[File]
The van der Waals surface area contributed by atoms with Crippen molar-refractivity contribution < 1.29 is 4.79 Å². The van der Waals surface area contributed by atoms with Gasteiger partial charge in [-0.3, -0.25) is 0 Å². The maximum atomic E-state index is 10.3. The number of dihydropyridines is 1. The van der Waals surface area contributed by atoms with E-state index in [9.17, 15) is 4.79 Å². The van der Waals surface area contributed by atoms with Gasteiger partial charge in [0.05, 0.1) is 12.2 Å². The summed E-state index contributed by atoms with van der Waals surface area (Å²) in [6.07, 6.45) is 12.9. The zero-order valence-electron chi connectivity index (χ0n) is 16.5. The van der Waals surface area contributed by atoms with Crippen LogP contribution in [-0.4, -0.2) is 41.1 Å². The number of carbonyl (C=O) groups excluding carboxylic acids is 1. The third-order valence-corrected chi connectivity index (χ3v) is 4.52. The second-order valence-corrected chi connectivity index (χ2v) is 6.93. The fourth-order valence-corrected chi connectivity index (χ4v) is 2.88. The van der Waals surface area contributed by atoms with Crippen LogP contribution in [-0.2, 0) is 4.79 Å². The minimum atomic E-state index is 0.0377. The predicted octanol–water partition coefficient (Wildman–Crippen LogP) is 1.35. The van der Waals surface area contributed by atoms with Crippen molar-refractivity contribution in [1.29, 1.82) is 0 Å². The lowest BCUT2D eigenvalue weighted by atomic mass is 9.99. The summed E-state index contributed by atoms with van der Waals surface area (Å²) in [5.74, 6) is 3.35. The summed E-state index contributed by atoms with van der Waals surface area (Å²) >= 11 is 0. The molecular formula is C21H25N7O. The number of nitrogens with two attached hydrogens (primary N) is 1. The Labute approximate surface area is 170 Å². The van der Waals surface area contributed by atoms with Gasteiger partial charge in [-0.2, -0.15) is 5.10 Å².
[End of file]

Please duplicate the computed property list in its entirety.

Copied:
The van der Waals surface area contributed by atoms with Crippen molar-refractivity contribution < 1.29 is 4.79 Å². The van der Waals surface area contributed by atoms with Gasteiger partial charge in [-0.3, -0.25) is 0 Å². The maximum atomic E-state index is 10.3. The number of dihydropyridines is 1. The van der Waals surface area contributed by atoms with E-state index in [9.17, 15) is 4.79 Å². The van der Waals surface area contributed by atoms with Gasteiger partial charge in [0.05, 0.1) is 12.2 Å². The summed E-state index contributed by atoms with van der Waals surface area (Å²) in [6.07, 6.45) is 12.9. The zero-order valence-electron chi connectivity index (χ0n) is 16.5. The van der Waals surface area contributed by atoms with Crippen LogP contribution in [-0.4, -0.2) is 41.1 Å². The number of carbonyl (C=O) groups excluding carboxylic acids is 1. The third-order valence-corrected chi connectivity index (χ3v) is 4.52. The second-order valence-corrected chi connectivity index (χ2v) is 6.93. The fourth-order valence-corrected chi connectivity index (χ4v) is 2.88. The van der Waals surface area contributed by atoms with Crippen LogP contribution in [-0.2, 0) is 4.79 Å². The minimum atomic E-state index is 0.0377. The predicted octanol–water partition coefficient (Wildman–Crippen LogP) is 1.35. The van der Waals surface area contributed by atoms with Crippen molar-refractivity contribution in [1.29, 1.82) is 0 Å². The lowest BCUT2D eigenvalue weighted by atomic mass is 9.99. The summed E-state index contributed by atoms with van der Waals surface area (Å²) in [5.74, 6) is 3.35. The summed E-state index contributed by atoms with van der Waals surface area (Å²) >= 11 is 0. The molecular formula is C21H25N7O. The number of nitrogens with two attached hydrogens (primary N) is 1. The Labute approximate surface area is 170 Å². The van der Waals surface area contributed by atoms with Gasteiger partial charge in [-0.2, -0.15) is 5.10 Å².